READ: Psalm 69, Ezekiel 40-42, Mark 13, 1 Corinthians 4
ENDURANCE IS WHAT WE DO
In our family we have three simple rules for our boys: Love Jesus, Don’t Whine, and Don’t Quit. Implicit in the last two rules is the virtue of endurance. Though it is not often extolled as a virtue, to be Christian is to endure. Our model for endurance is Christ Himself who “endured” the cross. As Christians we need to continually remind ourselves who we are and what we do: We are endurers, we endure. Endurance is the sign of the mature Christian. Those who are not deeply marked by Jesus do not have the capacity to endure and give in or give up at the first sign of trouble or opposition.
Endurance is not unique to the followers of Jesus. There are many who do not know Jesus that endure incredible injustice, poverty, shame, and physical abuse. Therefore, for our endurance to glorify God it often has to be in a form impossible to man’s natural strength. What distinguishes Christian endurance from other impressive demonstrations is the manner and the reason for our endurance. Sickness can be endured with grace or grimace. Sorrow can be bourn with frown or favor. Injustice can be swallowed in anger or peace. The follower of Jesus endures unimaginable things in unbelievable calm. It is not the fact of our endurance which exalts Jesus–it is the manner.
Christian endurance is also exceptional for its reason. It is one thing to endure Arctic cold for the fame of being the first person to the North Pole; it is another thing to endure hell’s heat for the salvation of souls. Enduring the elements or the competition for fame and fortune cannot be compared to enduring shame and suffering for the sake of someone else. Endurance for our own survival is a lower form of love than endurance for the sake of others. The greatest manifestation of endurance is that which suffers for the sake of enemies. First Corinthians 4:12 reminds us what we do in persecution: “Persecuted, we endure.” Endurance is what we do. While it is true we endure for our own dignity, for our families’ honor, and for the good of the organization we represent, it is more true that we endure for the glory of God. We can make God look good when we suffer well. We adorn the gospel when we endure for the truth. God’s gospel is most beautified when we endure for the sake of our enemies.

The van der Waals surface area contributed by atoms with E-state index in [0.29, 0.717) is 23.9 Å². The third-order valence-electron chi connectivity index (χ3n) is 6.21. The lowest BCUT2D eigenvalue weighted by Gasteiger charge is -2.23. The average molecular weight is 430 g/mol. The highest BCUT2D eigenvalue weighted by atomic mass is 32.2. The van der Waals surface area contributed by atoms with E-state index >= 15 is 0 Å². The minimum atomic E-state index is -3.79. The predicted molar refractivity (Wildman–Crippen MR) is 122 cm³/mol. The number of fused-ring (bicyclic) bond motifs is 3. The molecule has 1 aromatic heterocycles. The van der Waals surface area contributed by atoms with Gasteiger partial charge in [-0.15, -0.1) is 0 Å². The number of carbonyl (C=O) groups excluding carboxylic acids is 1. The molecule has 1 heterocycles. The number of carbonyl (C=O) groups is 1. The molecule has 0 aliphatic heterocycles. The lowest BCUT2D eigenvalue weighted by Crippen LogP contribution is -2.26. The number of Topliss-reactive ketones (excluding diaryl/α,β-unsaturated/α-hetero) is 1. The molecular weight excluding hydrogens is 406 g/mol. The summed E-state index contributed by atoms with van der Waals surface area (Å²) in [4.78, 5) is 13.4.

A primary reason God allows His messengers to be persecuted is for the sake of the persecutors. When persecutors see Christ’s ambassadors suffer well, it shakes something deep in their being. Saul never forgot the manner in which Stephen died. Stephen endured, in part, so that Paul could turn the world upside down. Who are we? Followers of the crucified. What do we do? We endure. Why do we endure? For the glory of God and the sake of others.